Small Business Transition Blog
The Small Business Contracting Gauntlet
Every once in a while a blog surfaces that serendipitously provides the key to a burning issue too long ignored. For me, Steve Kelman’s article, “A smoking gun for government contracting”, does that.
Where the serendipity comes in is that the article almost escaped my immediate attention.
While I regularly receive the hard-copy version of FCW.COM, it generally lies in a stack of my “to read” backlog, waiting to be leafed through for something to catch my interest. This time, however, there was no patient waiting in the accumulated queue. The magazine was so badly mangled by the gentle ministrations of the USPS that I quickly inspected it to determine whether it was worth keeping at all.
Happily, a number of articles caught my eye, particularly Kelman’s. I had been looking for a suitable way to introduce, “Government Contractors in Transition”.
Kelman’s central point is that the winds of change have already arrived, and government contractors are unprepared to compete. While the article makes some very good points about the bloated project budgets and “poor contracting arrangements” that have been the norm since the Civil War, his focus is on large companies like Boeing and Lockheed Martin, and their Information Technology counterparts. That is an exclusive corner of the universe that the vast majority of Federal contractors do not occupy.
Kelman gets it wrong in one glaring respect: “IT projects seldom involve real-time post-award competition or fixed-price contracting”.
The National Contract Management Association’s, “2015 Annual Review of Government Contract” (Jun. 2016), reported that four of the top five federal markets saw declines in spending, with the modest exception of a two-percent increase for Information Technology. For 2016, 53.3 % of all Federal contracts were Firm Fixed Price (FFP), followed far back by 17.9 % for Cost Plus Fixed Fee (CPFF), that provides for payment to the contractor of a negotiated fee for unanticipated variances in contractor level of effort.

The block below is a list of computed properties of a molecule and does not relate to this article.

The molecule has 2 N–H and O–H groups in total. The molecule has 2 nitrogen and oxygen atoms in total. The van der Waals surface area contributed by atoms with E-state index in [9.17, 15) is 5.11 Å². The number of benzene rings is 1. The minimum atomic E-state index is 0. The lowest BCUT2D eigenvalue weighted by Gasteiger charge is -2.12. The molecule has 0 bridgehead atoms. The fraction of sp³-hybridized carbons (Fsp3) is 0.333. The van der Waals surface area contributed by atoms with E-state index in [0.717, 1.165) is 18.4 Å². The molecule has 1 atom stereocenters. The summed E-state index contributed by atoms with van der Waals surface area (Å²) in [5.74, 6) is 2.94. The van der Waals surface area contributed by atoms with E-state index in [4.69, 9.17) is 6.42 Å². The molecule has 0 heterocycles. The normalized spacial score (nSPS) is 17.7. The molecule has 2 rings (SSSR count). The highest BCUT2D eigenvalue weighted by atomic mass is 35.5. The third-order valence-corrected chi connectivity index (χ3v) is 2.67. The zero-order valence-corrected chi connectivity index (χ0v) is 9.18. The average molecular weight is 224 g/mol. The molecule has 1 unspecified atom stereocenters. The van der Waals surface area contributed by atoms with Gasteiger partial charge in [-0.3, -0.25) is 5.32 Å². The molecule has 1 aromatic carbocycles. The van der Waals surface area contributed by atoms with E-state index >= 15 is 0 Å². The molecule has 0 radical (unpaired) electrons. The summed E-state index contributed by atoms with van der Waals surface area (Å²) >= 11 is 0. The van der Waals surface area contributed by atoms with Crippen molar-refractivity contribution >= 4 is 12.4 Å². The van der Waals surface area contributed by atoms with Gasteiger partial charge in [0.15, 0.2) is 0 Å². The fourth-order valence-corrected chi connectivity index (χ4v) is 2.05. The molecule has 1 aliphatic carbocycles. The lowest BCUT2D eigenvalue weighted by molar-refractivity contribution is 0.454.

FFP seems like a fine idea because it places 100% responsibility and risk on the contractor. Any change in project costs is absorbed completely by the contractor. From the Customer’s point-of-view, the contractor is obligated to produce some tangible outcome. It is left to the contractor to manage the risk associated with producing that outcome, which means contractually they have full control of managing how that outcome is produced.
So much for theory, in fact, anyone who has been around government contracting knows that is not how it works. Contracting Representatives (CORs) habitually interfere with the management of Federal projects they administer. Contractors unwilling to sign contracts containing the Federal standard “termination for convenience” clause don’t get awarded contracts. And once signed, it gives CORs immense leverage over the contractor that opens the door to subtle-and not so subtle-unwritten contract modifications to occur.
Invariably, all the responsibility and all of the risk is placed on the contractor’s shoulders. Great lengths must be taken by the contractor to protect themselves. These, in turn, siphon already meager project resources away from outcome production to non-value administrative tasks that are not billable.
The problem, of course, is that small and medium-sized business cannot wait for the Federal bureaucracy at large to get its act straight.
Small Federal contractors must remain viable to survive. Moreover, with success comes increased Federal scrutiny. The umbrella of small business waivers for many reporting obligations falls by the wayside. Mandated external reporting requirements produce increased internal activities and processes to produce these required Federal reports.
At some point, business owners doing business with the Federal Government come to realize that how they once operated as a small business-and the ad hoc activities and processes that they have initiated to stay afloat-are no longer working. A transition to something else is required.
What does that transition look like? And how should its navigation be guided?
That is what the art and science of business transformation are all about.
I invite all small and medium-sized Federal contractors concerned about remaining viable, growing businesses to join the discussion on LinkedIn's “Government Contractors in Transition".
© Mark Lefcowitz 2014 - 2017
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